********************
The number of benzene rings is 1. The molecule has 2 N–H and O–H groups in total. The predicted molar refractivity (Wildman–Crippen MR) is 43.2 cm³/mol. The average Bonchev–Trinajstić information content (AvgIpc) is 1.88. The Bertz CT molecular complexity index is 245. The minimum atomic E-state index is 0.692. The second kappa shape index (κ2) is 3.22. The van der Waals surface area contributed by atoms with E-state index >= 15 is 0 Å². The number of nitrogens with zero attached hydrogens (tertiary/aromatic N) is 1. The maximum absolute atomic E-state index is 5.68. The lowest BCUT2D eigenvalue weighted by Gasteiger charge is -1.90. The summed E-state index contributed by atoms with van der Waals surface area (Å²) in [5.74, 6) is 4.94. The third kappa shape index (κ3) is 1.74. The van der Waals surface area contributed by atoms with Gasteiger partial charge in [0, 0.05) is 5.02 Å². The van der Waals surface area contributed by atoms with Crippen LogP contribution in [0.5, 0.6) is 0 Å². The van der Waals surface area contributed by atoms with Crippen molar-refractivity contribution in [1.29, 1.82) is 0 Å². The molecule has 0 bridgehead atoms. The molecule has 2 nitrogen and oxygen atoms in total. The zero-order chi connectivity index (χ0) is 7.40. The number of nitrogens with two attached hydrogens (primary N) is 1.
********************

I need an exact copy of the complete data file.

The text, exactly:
The number of benzene rings is 1. The molecule has 2 N–H and O–H groups in total. The predicted molar refractivity (Wildman–Crippen MR) is 43.2 cm³/mol. The average Bonchev–Trinajstić information content (AvgIpc) is 1.88. The Bertz CT molecular complexity index is 245. The minimum atomic E-state index is 0.692. The second kappa shape index (κ2) is 3.22. The van der Waals surface area contributed by atoms with E-state index >= 15 is 0 Å². The number of nitrogens with zero attached hydrogens (tertiary/aromatic N) is 1. The maximum absolute atomic E-state index is 5.68. The lowest BCUT2D eigenvalue weighted by Gasteiger charge is -1.90. The summed E-state index contributed by atoms with van der Waals surface area (Å²) in [5.74, 6) is 4.94. The third kappa shape index (κ3) is 1.74. The van der Waals surface area contributed by atoms with Gasteiger partial charge in [0, 0.05) is 5.02 Å². The van der Waals surface area contributed by atoms with Crippen LogP contribution in [0.5, 0.6) is 0 Å². The van der Waals surface area contributed by atoms with Crippen molar-refractivity contribution in [1.29, 1.82) is 0 Å². The molecule has 0 bridgehead atoms. The molecule has 2 nitrogen and oxygen atoms in total. The zero-order chi connectivity index (χ0) is 7.40. The number of nitrogens with two attached hydrogens (primary N) is 1.